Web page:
CAPTIVES OF COVID: What will be the long-term impact of cocooning on the high risk groups who are isolating from the world?
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At the end of March, people at high risk from Covid-19 were advised to stay at home and ‘cocoon’. The ‘do not leave your house’ lockdown for this group lasted almost six weeks, but months later, many of these same people are still at home, avoiding workplaces and turning away visitors.

The impact of cocooning was noticed instantly by charities such as Alone who had a significant increase in calls to their hotline from those over 70. In addition to feelings of loneliness and isolation, many put off medical treatment due to Covid-19 fears.

While the repercussions on older people were immediately put under the media spotlight, another group of cocooners who have received less attention are people who are medically vulnerable, including those with severe lung conditions, getting specific cancer treatment or with an increased risk of infection.

This group also had to drastically change their lives over the past few months. Some had to avoid their workplaces, move away from their families or not return to school. Others work from home with no hope of seeing their colleagues again without a treatment or vaccine in place.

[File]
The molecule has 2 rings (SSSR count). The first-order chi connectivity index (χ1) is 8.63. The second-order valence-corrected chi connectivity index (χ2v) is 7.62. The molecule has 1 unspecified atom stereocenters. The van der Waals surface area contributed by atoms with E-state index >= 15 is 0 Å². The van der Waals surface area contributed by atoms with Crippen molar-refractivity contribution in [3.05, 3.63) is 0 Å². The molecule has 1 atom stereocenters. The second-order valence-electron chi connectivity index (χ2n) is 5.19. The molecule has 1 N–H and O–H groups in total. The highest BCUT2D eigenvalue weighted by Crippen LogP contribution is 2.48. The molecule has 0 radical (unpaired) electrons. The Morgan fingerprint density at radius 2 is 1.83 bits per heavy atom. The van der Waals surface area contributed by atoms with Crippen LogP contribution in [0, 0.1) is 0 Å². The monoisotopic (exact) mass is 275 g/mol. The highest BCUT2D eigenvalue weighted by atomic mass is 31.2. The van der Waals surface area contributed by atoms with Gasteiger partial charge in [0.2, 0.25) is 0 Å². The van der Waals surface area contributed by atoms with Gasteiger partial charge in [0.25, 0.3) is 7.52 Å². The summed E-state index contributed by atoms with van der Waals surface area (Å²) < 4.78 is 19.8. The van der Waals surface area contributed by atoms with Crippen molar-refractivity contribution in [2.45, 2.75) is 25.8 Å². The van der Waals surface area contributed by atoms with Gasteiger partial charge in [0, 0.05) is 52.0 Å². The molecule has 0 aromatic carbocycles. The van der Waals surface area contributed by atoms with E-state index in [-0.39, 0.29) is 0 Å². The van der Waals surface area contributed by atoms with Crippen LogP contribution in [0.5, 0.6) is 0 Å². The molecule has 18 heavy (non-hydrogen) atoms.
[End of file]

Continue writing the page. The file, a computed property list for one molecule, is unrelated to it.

We want to investigate the impact of cocooning in Ireland. We will explore the physical, mental, financial and other effects of being both isolated within the walls of your house for almost six weeks earlier this year as well as the longer-term separation from society.

We will also look at the long term effects on medically vulnerable groups by talking to people about their experiences and how they envisage the coming months and years.

Finally, with debate about coronavirus measures across the world, we will talk to policy, health and other experts about the impact that different types of restrictions can have on very high risk groups.

Have you any information that you think would help this investigation? Contact us at [email protected]

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